Today there are about 250 CRC churches in Canada and about 850 in the United States. American citizens frequently pastor Canadian churches and many Canadian citizens pastor American churches. Legal changes to Canadian tax laws, requiring Canadian citizens to control charitable funds donated by Canadians, have prompted a review of the relationship across the border, which is also often troubled by cultural differences.

Bureaucratic structures sometimes led to difficulties in communication and cooperation.

“It’s easy to just feel like a burden and forget about some of the great things God is doing right now through us and in us,” Postma said. “I really hope we can’t forget these things.”

Churches share the gospel, disciple Christians, train leaders and welcome refugees. The American and Canadian churches work together through joint ministerial agreements that allow them to act as one while remaining within the legal parameters of their respective countries.

These agreements detail everything from the purpose and objectives of the ministry to resources, staff and budget. This may include congregational ministries such as faith formation, disability issues, pastoral church resources and safe church, and missions.

In the past, interdepartmental arrangements were a little “softer,” said Terry Veldboom, who worked for CRC in Canada for 35 years in various administrative and financial roles and recently completed a term as interim executive director. .

He said it has always been difficult to ensure that their agreements meet legal requirements and also facilitate coordinated ministry, but he believes the approved changes will help in both areas.

“Over the past year, we have established a new set of Joint Ministerial Agreements for all of our joint cross-border activities. They are much more detailed and solid,” he said.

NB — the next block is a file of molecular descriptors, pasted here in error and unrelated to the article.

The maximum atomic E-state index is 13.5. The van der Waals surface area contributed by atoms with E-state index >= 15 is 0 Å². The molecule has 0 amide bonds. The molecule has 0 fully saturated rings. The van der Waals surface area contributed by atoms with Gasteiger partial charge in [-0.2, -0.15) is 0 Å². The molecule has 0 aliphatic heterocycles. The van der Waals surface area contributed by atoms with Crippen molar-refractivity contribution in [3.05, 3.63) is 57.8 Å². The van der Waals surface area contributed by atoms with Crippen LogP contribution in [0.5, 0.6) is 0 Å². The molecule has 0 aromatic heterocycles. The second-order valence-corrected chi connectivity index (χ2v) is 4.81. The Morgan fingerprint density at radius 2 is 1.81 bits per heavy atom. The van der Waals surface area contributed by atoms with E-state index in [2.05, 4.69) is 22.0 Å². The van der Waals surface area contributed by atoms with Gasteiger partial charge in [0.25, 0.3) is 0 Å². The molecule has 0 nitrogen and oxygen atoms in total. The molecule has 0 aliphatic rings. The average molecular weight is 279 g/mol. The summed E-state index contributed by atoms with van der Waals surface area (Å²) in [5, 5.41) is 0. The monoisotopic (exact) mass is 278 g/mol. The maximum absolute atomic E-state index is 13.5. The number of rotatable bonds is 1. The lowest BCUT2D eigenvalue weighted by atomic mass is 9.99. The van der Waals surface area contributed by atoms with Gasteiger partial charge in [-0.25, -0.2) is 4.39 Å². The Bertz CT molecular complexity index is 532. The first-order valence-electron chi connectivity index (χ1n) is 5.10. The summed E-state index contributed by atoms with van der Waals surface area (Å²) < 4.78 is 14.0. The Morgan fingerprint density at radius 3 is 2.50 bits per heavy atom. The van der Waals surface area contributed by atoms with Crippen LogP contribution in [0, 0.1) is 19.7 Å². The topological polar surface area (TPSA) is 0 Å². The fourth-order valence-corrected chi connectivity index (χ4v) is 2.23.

Now that they have a good grasp of the adjusted Canadian legal and governance framework, Veldboom believes there are other issues that need to be addressed on a socio-political level. Cultural differences, for example, have often been a problem. CRC churches in Canada tend to be more concerned with social justice than those in the United States, he said.

As an example, he notes that in Canada, Indigenous issues are front and center, but are barely seen as a concern in the United States.

Can these differences be overcome?

“That’s the question of the hour,” Veldboom said.

He said there were plenty of arguments for sticking together and many believe the areas they have in common are greater than those that separate them.

In this sense, Veldboom views Postma’s appointment as positive. He believes Postma’s experience with local churches has given him an idea of ​​what things are like on the ground. At 38, Postma is also at an age where he can be seen as someone who can relate to both younger and older generations.

Veldboom and Postma hope that by properly addressing these differences, the CRCNA can emerge stronger and richer by intentionally examining differences in background or culture and what is essential for denominational unity.

“It’s painful, but sometimes the things that add challenge also give us the opportunity to experience those challenges and grow through them,” Postma said.